The obsession is also inconsistent with the government’s official health objectives for the U.S. population (3).  Adolescent smoking and vaping rates (1.5% and 7.6%) are already lower than the 2030 targets (3.4% and 10.5%), while adult smoking (12.4%) is still far higher (5%), killing 480,000 Americans yearly.

The federal government should abandon its pursuit of nicotine/tobacco prohibition, and focus on FDA regulation of tobacco products proportionate to their risk.

Disclosure: Dr. Rodu’s research is supported by unrestricted grants from tobacco manufacturers to the University of Louisville and by the Kentucky Research Challenge Trust Fund.


1. Bates C. (2021). The outbreak of lung injuries often known as “EVALI” was nothing to do with nicotine vaping. Qeios

2. U.S. Food and Drug Administration. Sample Decision Summary: Technical Project Lead (TPL) Review of PMTAs. September 7, 2021.  (

3. U.S. Department of Health and Human Services, Office of Disease Prevention and Health Promotion.  Healthy People 2030.  Available at: .


Friday, September 16, 2022

Nicotine and the Iron Law of Prohibition


I just read an interesting piece in Filter about the Iron Law of Prohibition, a theory described by Richard Cowan in a 1986 National Review article.  Referring to banned substances, he wrote: “the more intense the law enforcement, the more potent the drugs will become.”  Cowan’s Law may very well apply to nicotine vaping products.

With millions of users around the world, e-cigarettes and vaping are here to stay.  The nicotine solutions in these products are satisfying in single puffs, and the vaping cartridges provide the equivalent of up to a few packs of cigarettes, depending on size.  They are not highly toxic when used as intended, but the liquid is dangerous if swallowed.  A tsunami of misinformation about vaping has prompted considerable discussion about the lethal dose of nicotine if swallowed.  The most common claims are based on old references and distorted facts.  For a review, please read the excellent summary by Bernd Mayer in Archives of Toxicology.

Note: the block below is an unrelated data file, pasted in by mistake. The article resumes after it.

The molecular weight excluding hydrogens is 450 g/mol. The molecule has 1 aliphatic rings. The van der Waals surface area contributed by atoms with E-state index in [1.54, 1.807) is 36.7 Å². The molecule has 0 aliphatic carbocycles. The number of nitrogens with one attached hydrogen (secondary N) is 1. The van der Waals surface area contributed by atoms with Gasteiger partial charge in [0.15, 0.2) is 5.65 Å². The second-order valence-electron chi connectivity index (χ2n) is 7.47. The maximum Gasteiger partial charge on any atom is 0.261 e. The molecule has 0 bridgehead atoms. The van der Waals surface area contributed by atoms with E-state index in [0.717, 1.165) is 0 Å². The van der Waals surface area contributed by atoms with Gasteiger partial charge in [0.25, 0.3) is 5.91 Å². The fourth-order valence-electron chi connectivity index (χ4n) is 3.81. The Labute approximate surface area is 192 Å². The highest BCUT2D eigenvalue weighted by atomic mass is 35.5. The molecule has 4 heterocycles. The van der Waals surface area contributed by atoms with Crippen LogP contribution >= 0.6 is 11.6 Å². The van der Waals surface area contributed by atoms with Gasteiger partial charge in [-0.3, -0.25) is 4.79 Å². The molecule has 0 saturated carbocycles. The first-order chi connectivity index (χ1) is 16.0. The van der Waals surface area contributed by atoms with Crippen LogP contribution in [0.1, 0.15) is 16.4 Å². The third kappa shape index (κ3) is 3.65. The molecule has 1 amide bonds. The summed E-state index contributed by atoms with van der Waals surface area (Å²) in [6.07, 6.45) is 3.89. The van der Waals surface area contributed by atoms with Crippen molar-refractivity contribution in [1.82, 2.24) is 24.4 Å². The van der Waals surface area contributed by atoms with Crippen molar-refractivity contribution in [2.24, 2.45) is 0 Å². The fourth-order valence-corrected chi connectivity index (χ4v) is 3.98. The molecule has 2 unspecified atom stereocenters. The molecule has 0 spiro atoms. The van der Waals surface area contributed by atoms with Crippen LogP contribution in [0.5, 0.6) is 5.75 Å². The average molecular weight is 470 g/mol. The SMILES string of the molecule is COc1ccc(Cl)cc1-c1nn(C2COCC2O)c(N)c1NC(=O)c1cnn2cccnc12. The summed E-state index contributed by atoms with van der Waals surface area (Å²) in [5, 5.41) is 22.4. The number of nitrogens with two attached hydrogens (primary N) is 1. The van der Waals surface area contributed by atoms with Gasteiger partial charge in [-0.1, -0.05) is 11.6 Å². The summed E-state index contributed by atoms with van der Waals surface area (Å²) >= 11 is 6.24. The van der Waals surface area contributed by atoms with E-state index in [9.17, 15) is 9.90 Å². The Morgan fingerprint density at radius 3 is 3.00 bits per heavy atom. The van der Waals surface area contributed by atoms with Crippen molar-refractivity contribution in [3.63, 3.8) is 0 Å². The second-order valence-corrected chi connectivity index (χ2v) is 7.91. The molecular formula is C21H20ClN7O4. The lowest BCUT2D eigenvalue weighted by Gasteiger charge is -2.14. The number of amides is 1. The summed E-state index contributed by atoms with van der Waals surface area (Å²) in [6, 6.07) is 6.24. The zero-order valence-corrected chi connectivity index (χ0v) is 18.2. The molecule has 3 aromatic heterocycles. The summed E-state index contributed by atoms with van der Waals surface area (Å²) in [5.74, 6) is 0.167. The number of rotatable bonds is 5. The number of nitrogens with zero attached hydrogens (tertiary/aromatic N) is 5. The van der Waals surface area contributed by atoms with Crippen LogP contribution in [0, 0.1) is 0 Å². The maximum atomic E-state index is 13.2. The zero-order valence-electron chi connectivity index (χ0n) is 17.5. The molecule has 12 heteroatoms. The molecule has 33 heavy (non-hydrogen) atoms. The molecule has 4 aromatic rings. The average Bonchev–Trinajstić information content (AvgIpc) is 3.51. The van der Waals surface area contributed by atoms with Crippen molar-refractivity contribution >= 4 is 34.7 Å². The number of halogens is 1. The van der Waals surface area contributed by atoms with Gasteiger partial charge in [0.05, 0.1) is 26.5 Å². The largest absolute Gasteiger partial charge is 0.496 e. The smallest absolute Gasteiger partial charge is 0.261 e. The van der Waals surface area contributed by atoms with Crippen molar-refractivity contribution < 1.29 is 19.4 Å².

The bulk of the chart at left, from the Filter article, shows the effects of prohibition on illegal drugs.  I’ve added nicotine to the chart, because legislation, regulation and litigation are pushing that addictive but otherwise mostly harmless drug towards prohibition.

It is possible that chemists might develop more potent nicotine analogues, but for now, the more likely path is more concentrated nicotine to make transport easier.  As restrictions tighten, pure liquid nicotine may fill the gap.

My research group used pure liquid nicotine as a control in 1994, when we were the first to publish nicotine levels in brand-name American smokeless tobacco products.  Pure nicotine is quite toxic, and at the time, there were strong warnings about inhalation, ingestion or skin contact.  One manufacturer’s material safety data sheet for 95% nicotine sends a clear warning: “Wear self-contained breathing apparatus, rubber boots, and heavy rubber gloves” for any spill.  “Use only in a chemical fume hood.”

Many readers might dismiss my cautionary words as not relevant for a drug that is now widely available in a fairly safe form, but look at the chart.  Prohibition creates illicit suppliers who must transport and deliver their products in more efficient ways.  If banned, nicotine may well invite the same unintended consequences seen with other banned drugs, including chaotic doses and contamination by dangerous fillers/additives, both of which can be toxic and/or fatal. 

Prohibition could morph today’s largely benign nicotine products into Frankenstein variants peddled by criminal elements. Consider what is happening with fentanyl, per the Cleveland Plain Dealer: “fentanyl…is 100 times stronger than morphine, and carfentanyl…is 100 times stronger than fentanyl. In addition, users have begun adding stimulants like cocaine and methamphetamines to the mix.”

This may be our nicotine future. Beware of unintended consequences.